Center of mass for sheet metal

• hbomb
In summary, the conversation is about finding the center of mass of a parabolic sheet of metal, specified by the equation y=ax^2, with a curved edge and a flat top. The participants discuss different methods for finding the area and integral needed to compute the center of mass, including the use of a density factor and the importance of properly setting up the integral. Ultimately, the correct answer is determined to be 3b/5, with the method involving integrating ydm over the surface of the parabola.

hbomb

I am having the hardest time figuring out the center of mass of this problem.

A sheet of metal is cut in the shape of a parabola (imagine that you have a parabola shape with the top being flat). The curved edge of the sheet is specified by the equation y=ax^2, and y ranges from 0 to b. Find the center of mass in terms of a and b. (You will need to find the area first.)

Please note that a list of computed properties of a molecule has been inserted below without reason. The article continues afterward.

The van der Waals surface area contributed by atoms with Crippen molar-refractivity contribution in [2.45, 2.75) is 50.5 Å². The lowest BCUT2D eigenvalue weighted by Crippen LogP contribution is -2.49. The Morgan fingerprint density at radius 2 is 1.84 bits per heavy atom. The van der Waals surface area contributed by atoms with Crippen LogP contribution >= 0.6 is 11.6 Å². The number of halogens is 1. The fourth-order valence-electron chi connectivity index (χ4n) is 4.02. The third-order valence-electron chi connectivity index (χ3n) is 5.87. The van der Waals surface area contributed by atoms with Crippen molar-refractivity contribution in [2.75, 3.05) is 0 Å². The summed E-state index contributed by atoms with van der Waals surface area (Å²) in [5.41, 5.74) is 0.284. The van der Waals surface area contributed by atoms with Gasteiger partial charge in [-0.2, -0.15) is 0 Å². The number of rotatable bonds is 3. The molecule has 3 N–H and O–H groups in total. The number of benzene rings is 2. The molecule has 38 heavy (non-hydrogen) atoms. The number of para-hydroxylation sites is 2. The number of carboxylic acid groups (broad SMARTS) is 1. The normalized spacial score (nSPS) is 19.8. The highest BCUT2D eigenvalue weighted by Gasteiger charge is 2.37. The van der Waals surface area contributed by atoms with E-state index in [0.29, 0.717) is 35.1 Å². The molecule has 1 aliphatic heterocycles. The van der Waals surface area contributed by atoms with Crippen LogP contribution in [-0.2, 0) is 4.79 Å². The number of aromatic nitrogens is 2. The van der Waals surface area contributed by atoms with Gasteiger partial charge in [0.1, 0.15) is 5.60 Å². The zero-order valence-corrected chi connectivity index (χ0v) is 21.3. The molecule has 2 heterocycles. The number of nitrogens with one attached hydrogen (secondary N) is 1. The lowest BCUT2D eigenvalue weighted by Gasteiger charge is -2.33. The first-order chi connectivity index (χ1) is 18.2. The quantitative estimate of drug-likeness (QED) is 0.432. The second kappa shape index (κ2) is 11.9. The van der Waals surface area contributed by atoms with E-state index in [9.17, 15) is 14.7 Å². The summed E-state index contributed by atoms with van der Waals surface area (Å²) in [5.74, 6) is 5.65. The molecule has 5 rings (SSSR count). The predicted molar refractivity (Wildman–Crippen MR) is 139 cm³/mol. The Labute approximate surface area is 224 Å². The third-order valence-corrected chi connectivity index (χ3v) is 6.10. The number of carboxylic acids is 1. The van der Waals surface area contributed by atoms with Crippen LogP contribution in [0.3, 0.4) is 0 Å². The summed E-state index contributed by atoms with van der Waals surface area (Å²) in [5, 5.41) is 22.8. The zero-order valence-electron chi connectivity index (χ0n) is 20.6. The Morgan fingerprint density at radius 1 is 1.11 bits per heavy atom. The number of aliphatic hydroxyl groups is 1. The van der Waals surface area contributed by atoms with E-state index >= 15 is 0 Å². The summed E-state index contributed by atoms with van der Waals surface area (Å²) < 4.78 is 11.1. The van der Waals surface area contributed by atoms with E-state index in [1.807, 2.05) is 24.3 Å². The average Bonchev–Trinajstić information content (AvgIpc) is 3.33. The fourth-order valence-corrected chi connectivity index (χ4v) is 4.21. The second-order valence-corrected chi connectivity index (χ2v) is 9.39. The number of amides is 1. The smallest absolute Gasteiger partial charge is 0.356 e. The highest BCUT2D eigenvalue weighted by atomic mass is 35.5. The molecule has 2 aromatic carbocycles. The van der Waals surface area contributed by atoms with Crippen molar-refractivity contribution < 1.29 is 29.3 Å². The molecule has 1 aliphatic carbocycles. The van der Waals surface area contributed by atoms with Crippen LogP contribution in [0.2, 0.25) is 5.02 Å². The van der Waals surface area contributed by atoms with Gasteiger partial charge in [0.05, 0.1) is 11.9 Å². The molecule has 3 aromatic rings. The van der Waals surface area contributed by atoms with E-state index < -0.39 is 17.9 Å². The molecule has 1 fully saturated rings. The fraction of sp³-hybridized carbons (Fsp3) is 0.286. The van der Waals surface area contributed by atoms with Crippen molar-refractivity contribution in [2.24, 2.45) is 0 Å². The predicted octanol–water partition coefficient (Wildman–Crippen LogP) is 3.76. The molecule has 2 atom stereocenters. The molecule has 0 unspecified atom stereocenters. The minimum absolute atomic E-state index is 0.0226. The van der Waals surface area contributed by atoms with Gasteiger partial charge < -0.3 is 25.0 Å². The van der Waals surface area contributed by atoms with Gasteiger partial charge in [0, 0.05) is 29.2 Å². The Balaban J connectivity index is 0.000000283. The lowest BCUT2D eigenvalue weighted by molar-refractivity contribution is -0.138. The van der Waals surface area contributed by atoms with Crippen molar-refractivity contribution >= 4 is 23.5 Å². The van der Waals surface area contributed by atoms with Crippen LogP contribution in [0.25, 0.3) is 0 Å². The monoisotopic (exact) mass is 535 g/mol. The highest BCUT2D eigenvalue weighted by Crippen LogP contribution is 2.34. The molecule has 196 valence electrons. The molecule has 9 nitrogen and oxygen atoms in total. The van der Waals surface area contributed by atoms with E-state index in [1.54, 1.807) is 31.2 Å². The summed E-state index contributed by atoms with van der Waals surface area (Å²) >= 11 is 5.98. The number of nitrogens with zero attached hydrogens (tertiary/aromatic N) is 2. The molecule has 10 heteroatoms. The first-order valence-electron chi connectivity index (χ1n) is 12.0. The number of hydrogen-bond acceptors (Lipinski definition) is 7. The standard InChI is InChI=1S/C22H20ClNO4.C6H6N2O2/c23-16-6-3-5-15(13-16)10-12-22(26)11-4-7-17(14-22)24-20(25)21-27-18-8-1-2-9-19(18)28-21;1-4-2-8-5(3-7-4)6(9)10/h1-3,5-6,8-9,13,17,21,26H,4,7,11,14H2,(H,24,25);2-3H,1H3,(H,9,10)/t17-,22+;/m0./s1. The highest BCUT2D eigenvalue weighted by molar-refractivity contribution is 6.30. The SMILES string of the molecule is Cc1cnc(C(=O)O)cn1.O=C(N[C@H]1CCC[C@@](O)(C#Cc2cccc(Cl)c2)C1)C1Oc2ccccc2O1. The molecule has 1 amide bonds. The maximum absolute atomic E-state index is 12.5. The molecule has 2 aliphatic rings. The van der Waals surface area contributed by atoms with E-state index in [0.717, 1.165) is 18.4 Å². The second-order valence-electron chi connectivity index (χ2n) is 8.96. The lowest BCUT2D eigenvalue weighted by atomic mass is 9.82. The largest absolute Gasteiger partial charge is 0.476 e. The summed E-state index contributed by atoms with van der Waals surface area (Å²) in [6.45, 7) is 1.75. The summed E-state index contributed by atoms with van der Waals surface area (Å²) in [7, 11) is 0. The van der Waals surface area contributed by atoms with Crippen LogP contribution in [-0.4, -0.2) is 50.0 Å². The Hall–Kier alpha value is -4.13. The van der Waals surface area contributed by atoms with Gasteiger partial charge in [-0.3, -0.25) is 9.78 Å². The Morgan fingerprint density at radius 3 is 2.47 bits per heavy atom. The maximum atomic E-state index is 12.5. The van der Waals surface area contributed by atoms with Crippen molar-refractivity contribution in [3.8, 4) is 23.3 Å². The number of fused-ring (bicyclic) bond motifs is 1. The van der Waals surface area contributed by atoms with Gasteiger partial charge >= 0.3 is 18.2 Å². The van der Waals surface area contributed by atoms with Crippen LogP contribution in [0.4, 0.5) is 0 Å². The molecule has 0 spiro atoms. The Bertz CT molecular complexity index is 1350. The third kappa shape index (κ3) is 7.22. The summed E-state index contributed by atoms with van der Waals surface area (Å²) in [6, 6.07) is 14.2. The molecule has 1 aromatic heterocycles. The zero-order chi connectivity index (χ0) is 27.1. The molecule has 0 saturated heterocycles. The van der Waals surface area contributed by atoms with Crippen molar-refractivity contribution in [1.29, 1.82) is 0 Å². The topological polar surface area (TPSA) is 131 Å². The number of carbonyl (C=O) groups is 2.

There's the question. The answer is 3b/5. I used center of mass equation

Ycm=(1/m)(integral of y dm)

The formula for y_cm looks good. What r u using for "dm"?

dm

then i found the area a different way and i came up with (Mx^3)ydx/(2ab)

what is the correct evaulation of this area. this dm is the most important part of the integration.

The width of the metal sheet at distance y is 2*Sqrt(y/a). Intergate this from 0 to b to get the area,

BTW, what is "M"?

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Did you get it?

I find 3b/4.

M comes from this

Total mass (M) / Total Area (the integration of the function) = dm (tiny portion of mass) / da (tiny portion of area)